Top-100 prospects who might get a September call

Buren Foster/Charlotte Knights

Buren Foster/Charlotte Knights

By Sam Dykstra / MiLB.com

September is only 11 days away and, although that’s a great excuse to link to the great Earth, Wind & Fire song of the same name, it’s also a reason to look at which big-name prospects are likely to head to the Majors when rosters expand to potentially include all players on the 40-man roster on the first day of the month.

This is the chance to finally plug a guy into the lineup/rotation/bullpen after weeks of wondering if he’s good enough to take up a roster spot on the 25-man. That worry goes away with the roster expansion, and players can get their chance to show that they can indeed succeed at the Major League level. Sometimes, that’s done in order to help the team with its playoff push. (Think Nick Castellanos last year with the Tigers.) Other times, it’s a glorified tryout on a team that’s just playing out the string with an eye on next season. Either way, it’s an exciting opportunity.

Kris Bryant, third baseman, Chicago Cubs: You’re waiting for it. We’re waiting for it. Kris Bryant is waiting for it. The Cubs … that might be a different story. 

First things first, the ascension of Bryant, the second overall pick in the 2013 Draft, has been one of the stories of the 2014 Minor League season. He’s been in a season-long battle with fellow Las Vegas native Joey Gallo for the Minor League lead in home runs — Bryant leads 41-40 as of Thursday — and his 1.128 OPS leads all Minor Leaguers, including those who qualify in short-season leagues. In 126 games between Double-A Tennessee and Triple-A Iowa, he’s put up a .333/.441/.678 slash line — video game numbers that surely would’ve earned him a call-up earlier if this wasn’t his first season in the Minors.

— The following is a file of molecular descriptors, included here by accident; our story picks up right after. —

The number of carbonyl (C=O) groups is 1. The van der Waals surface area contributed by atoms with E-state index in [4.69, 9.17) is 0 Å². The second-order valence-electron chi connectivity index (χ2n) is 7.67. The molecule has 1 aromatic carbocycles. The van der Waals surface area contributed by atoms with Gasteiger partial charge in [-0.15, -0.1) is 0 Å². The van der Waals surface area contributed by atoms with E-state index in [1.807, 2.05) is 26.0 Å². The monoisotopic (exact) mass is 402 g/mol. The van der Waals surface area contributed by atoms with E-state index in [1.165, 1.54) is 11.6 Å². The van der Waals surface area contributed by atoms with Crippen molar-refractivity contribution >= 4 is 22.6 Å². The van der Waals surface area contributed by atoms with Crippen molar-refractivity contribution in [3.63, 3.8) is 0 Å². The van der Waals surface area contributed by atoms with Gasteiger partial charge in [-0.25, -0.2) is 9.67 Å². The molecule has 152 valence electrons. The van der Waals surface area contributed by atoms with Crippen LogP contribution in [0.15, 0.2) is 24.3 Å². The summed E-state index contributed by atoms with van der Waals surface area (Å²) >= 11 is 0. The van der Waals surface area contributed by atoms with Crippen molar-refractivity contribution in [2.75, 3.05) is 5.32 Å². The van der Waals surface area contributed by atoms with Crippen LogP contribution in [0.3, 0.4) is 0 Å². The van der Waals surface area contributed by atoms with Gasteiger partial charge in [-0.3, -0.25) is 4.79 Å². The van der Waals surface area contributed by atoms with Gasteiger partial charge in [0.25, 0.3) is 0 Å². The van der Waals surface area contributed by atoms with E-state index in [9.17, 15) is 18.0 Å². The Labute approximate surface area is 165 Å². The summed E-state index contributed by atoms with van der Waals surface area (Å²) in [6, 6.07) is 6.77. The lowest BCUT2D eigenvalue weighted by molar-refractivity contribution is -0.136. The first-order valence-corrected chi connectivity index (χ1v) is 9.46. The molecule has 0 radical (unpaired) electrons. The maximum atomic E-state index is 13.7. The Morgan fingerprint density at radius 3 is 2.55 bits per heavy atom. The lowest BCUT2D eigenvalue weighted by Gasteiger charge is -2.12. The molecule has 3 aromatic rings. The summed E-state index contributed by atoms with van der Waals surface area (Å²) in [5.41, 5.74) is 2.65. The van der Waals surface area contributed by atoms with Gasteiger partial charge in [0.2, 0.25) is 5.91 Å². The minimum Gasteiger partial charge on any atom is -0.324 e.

And there’s the rub. Earlier this month, Cubs president of baseball operations Theo Epstein said the following: “I still don’t foresee a scenario where Kris would get called up this year. First full professional season, it would really take extraordinary circumstances to call up anybody in his first full professional season. I think Kris is doing extraordinary things, but for us to consider calling somebody up in his first full pro season, I think not only would the player have to be doing extraordinary things, but there would have to be unique circumstances with the big league team, too, where we were in a pennant race and really needed that boost.”

There are two ways to look at this. One, Epstein is right. The Cubs are nowhere near a playoff run, and as such, they wouldn’t mind calling Bryant’s 2014 a win and letting it end in Iowa. Two — and this is the more cynical view — the word “foresee” leaves a pretty good amount of wiggle room.

This all seemed moot when Bryant sat the bench last weekend with a bruised foot. MRIs revealed nothing more than a contusion, and he returned to the Iowa starting lineup Tuesday, going 1-for-3 with a double and a walk. So what could have been frightening seems like nothing more than a small scare. There are other considerations involved too, of course, mostly dealing with service time, but the Cubs didn’t seem too worried about those when it came to bringing up Javier Baez two weeks ago. If they can get Bryant’s feet wet now with an eye on starting him on Opening Day, they should jump at the chance.

Carlos Rodon, left-handed pitcher, Chicago White Sox: Talk about stark contrast — in the same city, no less!

Epstein talked at length about holding Bryant back because it’s his first full season. Well, the White Sox seem like they’re going to bring up their first-round pick in the same year they drafted him.